Snapchat’s My AI, DALLE, and Stable Diffusion are among the popular AI tools that have been deemed unsafe for kids by Common Sense Media, an independent nonprofit advocacy group for families. Common Sense Media is known for providing media ratings to help parents evaluate the content their children consume. Earlier this year, the organization announced its plan to add ratings for AI products to its resources for families.
The decision to assess AI products was driven by a survey that revealed 82% of parents wanted assistance in determining the safety of new AI products for their children. However, only 40% of parents knew of reliable resources to make these determinations. Thus, Common Sense Media launched its first AI product ratings, offering nutrition labels for AI tools such as chatbots and image generators.
Common Sense Media reviewed several AI principles including trust, kids’ safety, privacy, transparency, accountability, learning, fairness, social connections, and benefits to society. Ten popular apps, including learning apps, AI chatbots like Bard and ChatGPT, and generative AI products such as My AI and DALLE, were initially evaluated on a 5-point scale. Notably, generative AI products received the lowest ratings.
Tracy Pizzo-Frey, Senior Advisor of AI at Common Sense Media, highlighted the biases present in generative AI due to the models being trained on a vast amount of internet data. These biases include cultural, racial, socioeconomic, historical, and gender biases. Common Sense Media hopes its ratings will encourage developers to implement protections to limit the spread of misinformation and shield future generations from unintended consequences.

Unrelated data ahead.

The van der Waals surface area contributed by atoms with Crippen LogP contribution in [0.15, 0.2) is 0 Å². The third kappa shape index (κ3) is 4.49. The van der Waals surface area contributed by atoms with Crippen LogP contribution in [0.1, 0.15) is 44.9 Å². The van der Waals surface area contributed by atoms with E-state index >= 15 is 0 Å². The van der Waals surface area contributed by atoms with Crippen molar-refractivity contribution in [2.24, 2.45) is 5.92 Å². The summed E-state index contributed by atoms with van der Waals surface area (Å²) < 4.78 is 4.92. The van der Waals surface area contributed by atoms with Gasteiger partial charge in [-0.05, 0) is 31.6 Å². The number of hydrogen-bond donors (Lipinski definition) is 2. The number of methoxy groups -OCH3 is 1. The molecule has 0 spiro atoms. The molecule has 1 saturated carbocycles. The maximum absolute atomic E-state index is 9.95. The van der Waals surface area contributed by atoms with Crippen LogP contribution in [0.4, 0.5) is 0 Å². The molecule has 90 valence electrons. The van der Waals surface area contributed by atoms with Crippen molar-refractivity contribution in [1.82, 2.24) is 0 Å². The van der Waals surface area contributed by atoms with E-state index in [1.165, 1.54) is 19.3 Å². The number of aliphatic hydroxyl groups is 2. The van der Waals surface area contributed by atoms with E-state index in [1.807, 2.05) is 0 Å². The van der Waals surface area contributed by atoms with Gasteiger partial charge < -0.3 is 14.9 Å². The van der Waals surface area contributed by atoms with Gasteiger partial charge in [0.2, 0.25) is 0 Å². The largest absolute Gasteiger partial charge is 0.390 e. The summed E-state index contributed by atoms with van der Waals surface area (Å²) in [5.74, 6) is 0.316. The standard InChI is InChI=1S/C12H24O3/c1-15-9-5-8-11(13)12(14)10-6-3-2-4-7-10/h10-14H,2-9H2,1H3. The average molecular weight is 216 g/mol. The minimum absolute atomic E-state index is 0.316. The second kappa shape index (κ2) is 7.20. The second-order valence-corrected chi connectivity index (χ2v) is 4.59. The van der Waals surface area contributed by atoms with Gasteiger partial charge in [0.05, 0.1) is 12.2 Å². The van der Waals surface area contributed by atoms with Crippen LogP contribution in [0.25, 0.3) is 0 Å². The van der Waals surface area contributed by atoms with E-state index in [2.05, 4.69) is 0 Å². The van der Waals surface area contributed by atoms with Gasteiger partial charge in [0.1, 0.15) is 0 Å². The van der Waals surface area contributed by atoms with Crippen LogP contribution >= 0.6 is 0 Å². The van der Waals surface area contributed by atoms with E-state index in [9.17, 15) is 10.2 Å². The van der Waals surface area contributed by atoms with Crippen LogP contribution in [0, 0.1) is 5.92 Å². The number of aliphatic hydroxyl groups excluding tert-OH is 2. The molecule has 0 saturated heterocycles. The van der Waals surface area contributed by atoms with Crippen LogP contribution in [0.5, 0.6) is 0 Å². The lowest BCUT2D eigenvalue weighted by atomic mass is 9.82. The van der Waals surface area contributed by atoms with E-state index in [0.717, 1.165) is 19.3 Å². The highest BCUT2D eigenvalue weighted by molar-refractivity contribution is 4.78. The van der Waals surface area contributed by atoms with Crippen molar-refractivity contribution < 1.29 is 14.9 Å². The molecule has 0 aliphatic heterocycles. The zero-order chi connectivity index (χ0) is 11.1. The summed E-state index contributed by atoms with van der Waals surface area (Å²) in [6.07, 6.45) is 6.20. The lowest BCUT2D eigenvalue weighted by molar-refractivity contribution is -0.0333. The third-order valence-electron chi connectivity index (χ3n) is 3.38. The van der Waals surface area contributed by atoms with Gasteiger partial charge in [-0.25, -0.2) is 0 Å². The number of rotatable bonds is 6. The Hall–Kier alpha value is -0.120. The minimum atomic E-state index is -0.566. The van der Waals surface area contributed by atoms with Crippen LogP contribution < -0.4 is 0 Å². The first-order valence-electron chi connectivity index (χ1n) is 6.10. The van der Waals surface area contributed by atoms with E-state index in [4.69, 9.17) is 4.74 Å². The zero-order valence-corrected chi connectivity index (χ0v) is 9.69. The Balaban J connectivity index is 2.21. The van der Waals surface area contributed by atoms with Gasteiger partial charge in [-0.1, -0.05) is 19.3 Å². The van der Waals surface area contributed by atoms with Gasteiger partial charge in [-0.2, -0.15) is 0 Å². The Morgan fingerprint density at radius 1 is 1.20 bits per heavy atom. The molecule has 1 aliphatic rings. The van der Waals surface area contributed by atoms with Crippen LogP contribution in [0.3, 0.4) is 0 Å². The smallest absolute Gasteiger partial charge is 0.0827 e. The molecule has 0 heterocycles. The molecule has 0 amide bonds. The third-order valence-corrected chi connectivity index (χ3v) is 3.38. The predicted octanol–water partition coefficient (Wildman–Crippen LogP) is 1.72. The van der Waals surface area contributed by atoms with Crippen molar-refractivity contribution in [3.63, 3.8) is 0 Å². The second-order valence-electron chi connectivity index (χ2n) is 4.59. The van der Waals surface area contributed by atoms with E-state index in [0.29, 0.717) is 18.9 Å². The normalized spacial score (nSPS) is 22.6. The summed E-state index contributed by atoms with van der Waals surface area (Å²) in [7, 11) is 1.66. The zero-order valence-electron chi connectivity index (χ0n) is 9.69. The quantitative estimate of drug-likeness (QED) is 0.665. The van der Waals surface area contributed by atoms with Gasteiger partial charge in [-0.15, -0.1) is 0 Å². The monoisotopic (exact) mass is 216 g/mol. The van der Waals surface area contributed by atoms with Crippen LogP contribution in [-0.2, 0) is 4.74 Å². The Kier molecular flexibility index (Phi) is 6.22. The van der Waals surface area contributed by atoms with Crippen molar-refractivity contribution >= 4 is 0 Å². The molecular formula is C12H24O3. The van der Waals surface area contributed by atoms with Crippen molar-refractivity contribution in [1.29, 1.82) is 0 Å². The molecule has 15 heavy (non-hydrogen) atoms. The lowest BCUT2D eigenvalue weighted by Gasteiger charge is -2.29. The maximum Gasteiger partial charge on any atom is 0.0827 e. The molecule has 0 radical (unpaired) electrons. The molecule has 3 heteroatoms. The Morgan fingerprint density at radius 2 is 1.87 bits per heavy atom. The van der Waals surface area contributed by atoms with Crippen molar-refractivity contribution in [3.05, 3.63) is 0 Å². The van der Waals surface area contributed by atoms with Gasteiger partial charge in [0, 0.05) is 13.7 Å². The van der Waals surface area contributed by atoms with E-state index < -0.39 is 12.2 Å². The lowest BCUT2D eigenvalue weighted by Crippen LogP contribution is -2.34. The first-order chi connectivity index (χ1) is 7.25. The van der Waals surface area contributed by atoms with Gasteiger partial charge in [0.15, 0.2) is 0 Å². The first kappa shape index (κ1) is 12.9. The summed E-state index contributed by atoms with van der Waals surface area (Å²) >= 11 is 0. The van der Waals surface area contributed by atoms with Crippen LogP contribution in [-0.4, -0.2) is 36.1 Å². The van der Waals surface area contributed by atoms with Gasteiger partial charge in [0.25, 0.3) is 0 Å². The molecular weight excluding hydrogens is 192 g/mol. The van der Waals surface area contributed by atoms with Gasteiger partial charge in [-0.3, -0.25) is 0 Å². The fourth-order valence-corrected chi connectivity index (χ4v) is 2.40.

Snapchat pushed back against the review, emphasizing that My AI is an optional chatbot and has limitations clearly communicated to users. Despite this, Common Sense Media still raised concerns about the chatbot producing responses that reinforced unfair biases, inappropriate content, and privacy issues.
Other generative AI models like DALLE and Stable Diffusion also exhibited risks, including objectification, sexualization of women and girls, and the reinforcement of gender stereotypes. These AI models have implications beyond inappropriate content and have been utilized to create pornographic materials.
In the mid-tier of Common Sense Media’s ratings were AI chatbots like Google’s Bard and ChatGPT, as well as Toddle AI. While these bots also had biases and inaccuracies, they were less problematic compared to the generative AI models. AI products designed for educational purposes, such as Ello’s AI reading tutor, Khanmingo from Khan Academy, and Kyron Learning’s AI tutor, received positive reviews due to their responsible AI practices, fairness, diverse representation, and transparent data privacy policies.
Common Sense Media plans to continue publishing ratings and reviews of new AI products. The organization aims to provide valuable insights to parents, families, lawmakers, and regulators, ultimately promoting responsible AI practices and safeguarding privacy and well-being.
The introduction of Common Sense Media’s AI product ratings is a significant step towards assisting parents and users in making informed decisions about the safety and suitability of AI tools. These ratings foster transparency and accountability in the AI industry, encouraging developers to address biases, misinformation, and privacy concerns.